I have two really good friends that have had breast cancer with several recurrences. One now that has another type of cancer that is not curable but treatable. We try to support each other, she is so strong even on her bad days.

I have always wanted to live in the mountains. In January 2021 I was able to buy a little cabin in Mountain City TN, hich is about four hours from my kids in NC. I live life to the fullest and tell people to live each day because we are not promised tomorrow. I hope that I am an inspiration to others forever.



Tell your story of how you were diagnosed.

I had most of the traditional symptoms - bloating, frequent urination, feeling full quickly, bowel changes, and spotting however, I was 54 and not in menopause yet, so I assumed that's what was happening. After quite a while of these symptoms, I felt a knot in my stomach. That started to grow so I finally got checked out. I met my gynecologic oncologist on a Thursday and had surgery the following Monday. She removed a 32cm tumor from my belly. We affectionately called it Alien Baby! August 3, 2015, was my surgery date, and that is the date I considered myself to be cancer free! My first memory is coming to ICU, and my doctor was patting my hand and saying "I got it all!"

Two weeks later the pathology would show that it hadn't spread, and I was diagnosed with Stage 1C endometrial ovarian cancer. I know it was a miracle that even at such a large size it was caught early stage. I had 6 rounds of taxol and carboplatin, once every 3 weeks. December 16 2015 was my last chemo!! As of last month, I am a 7-year Thriver!!

I went on to be diagnosed with three more unrelated cancers: stage 1 thyroid in August of 2016, MDS, a blood disorder in May of 2017, and stage 1A breast in June of 2021. I am a walking, talking miracle and grateful for every day that I wake up!! I am cancer free and doing well.

What advice would you give to someone newly diagnosed?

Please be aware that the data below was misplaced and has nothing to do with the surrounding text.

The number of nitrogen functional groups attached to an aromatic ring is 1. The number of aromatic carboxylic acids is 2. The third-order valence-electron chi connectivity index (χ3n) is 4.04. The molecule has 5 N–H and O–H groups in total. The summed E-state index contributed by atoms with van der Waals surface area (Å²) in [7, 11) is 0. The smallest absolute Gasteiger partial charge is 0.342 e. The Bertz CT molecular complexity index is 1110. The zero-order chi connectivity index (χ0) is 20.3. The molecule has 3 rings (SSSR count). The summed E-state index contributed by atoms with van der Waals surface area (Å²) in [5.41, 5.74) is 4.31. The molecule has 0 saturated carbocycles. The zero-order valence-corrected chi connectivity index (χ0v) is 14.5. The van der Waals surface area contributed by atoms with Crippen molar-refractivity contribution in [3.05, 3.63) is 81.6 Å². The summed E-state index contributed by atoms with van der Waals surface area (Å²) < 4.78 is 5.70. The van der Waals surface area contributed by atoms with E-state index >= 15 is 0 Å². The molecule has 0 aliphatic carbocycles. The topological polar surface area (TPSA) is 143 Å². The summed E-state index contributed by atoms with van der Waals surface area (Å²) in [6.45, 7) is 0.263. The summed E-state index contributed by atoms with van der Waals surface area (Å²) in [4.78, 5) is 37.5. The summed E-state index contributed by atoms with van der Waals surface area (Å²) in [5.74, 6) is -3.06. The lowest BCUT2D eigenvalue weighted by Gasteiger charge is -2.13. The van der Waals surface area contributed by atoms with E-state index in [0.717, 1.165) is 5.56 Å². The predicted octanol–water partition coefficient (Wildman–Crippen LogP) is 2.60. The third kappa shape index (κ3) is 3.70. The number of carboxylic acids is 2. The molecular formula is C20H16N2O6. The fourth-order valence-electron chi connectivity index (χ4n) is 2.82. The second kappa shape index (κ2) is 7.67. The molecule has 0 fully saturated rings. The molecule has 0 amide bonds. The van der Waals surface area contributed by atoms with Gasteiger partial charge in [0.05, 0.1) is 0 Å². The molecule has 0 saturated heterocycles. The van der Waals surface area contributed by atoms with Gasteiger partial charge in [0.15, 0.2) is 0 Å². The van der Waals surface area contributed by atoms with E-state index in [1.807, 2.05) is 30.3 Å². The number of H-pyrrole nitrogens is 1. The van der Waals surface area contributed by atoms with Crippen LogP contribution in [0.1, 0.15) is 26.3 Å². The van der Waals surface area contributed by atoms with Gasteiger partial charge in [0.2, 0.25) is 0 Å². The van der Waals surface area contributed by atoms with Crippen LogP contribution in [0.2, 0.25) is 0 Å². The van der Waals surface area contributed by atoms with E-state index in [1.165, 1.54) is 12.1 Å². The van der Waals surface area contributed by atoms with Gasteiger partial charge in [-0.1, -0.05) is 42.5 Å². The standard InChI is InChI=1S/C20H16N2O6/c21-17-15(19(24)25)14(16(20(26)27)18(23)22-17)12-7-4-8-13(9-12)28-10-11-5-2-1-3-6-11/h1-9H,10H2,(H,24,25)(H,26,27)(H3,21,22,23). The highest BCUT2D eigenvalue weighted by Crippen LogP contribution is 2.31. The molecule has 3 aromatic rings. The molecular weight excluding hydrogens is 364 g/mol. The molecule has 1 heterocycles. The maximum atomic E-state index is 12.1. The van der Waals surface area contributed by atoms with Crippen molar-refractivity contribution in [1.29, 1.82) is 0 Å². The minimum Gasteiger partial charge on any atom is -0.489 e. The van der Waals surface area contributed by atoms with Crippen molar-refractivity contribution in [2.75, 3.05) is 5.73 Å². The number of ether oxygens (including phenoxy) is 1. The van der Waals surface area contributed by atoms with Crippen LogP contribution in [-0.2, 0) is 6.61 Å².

As to advice for the newly diagnosed, I would say to have hope!!! H.O.P.E.= Have Only Positive Expectations. This became my mantra. I obviously had some tough days, but I did my best to focus on the positive. I really do believe that attitude has a great effect on our outcomes, for anything in life. Cancer is a drop in the bucket for all of the challenges that life brings us, and it is no longer the death sentence it used to be. Treatments have come so far. I listened to my doctors, but in my heart, I knew that they weren't the final say in my survival. I was!!! You can choose to live as a victim or a victor and look for the silver linings.

What were you looking forward to most post-treatment?

Post-treatment I was looking forward to just the normalcy of life, getting a break from all of the appointments and tests. That and having my hair, lashes and brows come back ;-)

How have you connected with other survivors?

I have 2 good friends that are both OC Thrivers, both with stage 3/4. We met at a hospital survivor event, and realized that we share the same amazing doctor! We are having dinner soon! We do our best to stay connected and check in on each other.

How have you connected with other survivors?

I have been blessed with a wonderful family and many friends who have all supported me on this crazy cancer journey!! I believe in giving back and that is why I am always happy to share my story. Tomorrow isn't promised for any of us, cancer or not, so live each day to the fullest!! It may sound cliche but it is true! Every day above the dirt is a gift!!!